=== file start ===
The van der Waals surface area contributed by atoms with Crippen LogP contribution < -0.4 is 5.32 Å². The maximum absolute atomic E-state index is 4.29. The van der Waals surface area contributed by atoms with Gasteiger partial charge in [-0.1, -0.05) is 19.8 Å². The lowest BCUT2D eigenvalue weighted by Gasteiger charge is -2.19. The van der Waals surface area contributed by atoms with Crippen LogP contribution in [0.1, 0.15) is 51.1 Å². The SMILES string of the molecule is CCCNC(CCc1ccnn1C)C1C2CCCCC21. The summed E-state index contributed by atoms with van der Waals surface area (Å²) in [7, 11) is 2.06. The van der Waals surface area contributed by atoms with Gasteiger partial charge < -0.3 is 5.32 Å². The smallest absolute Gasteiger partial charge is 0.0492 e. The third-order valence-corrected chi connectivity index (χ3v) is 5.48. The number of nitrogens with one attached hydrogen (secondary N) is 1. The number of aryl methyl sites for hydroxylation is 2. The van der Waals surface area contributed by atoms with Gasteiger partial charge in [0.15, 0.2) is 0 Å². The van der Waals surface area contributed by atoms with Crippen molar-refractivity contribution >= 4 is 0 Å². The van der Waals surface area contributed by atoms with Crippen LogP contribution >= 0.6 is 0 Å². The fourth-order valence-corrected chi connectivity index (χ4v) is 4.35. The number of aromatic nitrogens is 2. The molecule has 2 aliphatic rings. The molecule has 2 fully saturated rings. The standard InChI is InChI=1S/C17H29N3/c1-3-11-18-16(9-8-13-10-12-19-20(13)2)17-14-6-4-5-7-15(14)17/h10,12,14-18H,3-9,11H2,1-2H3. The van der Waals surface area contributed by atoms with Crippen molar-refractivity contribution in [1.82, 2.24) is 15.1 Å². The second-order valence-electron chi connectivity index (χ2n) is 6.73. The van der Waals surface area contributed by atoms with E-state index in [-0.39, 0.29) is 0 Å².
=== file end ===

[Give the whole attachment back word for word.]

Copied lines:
The van der Waals surface area contributed by atoms with Crippen LogP contribution < -0.4 is 5.32 Å². The maximum absolute atomic E-state index is 4.29. The van der Waals surface area contributed by atoms with Gasteiger partial charge in [-0.1, -0.05) is 19.8 Å². The lowest BCUT2D eigenvalue weighted by Gasteiger charge is -2.19. The van der Waals surface area contributed by atoms with Crippen LogP contribution in [0.1, 0.15) is 51.1 Å². The SMILES string of the molecule is CCCNC(CCc1ccnn1C)C1C2CCCCC21. The summed E-state index contributed by atoms with van der Waals surface area (Å²) in [7, 11) is 2.06. The van der Waals surface area contributed by atoms with Gasteiger partial charge < -0.3 is 5.32 Å². The smallest absolute Gasteiger partial charge is 0.0492 e. The third-order valence-corrected chi connectivity index (χ3v) is 5.48. The number of nitrogens with one attached hydrogen (secondary N) is 1. The number of aryl methyl sites for hydroxylation is 2. The van der Waals surface area contributed by atoms with Gasteiger partial charge in [0.15, 0.2) is 0 Å². The van der Waals surface area contributed by atoms with Crippen molar-refractivity contribution >= 4 is 0 Å². The van der Waals surface area contributed by atoms with Crippen LogP contribution >= 0.6 is 0 Å². The fourth-order valence-corrected chi connectivity index (χ4v) is 4.35. The number of aromatic nitrogens is 2. The molecule has 2 aliphatic rings. The molecule has 2 fully saturated rings. The standard InChI is InChI=1S/C17H29N3/c1-3-11-18-16(9-8-13-10-12-19-20(13)2)17-14-6-4-5-7-15(14)17/h10,12,14-18H,3-9,11H2,1-2H3. The van der Waals surface area contributed by atoms with Crippen molar-refractivity contribution in [1.82, 2.24) is 15.1 Å². The second-order valence-electron chi connectivity index (χ2n) is 6.73. The van der Waals surface area contributed by atoms with E-state index in [-0.39, 0.29) is 0 Å².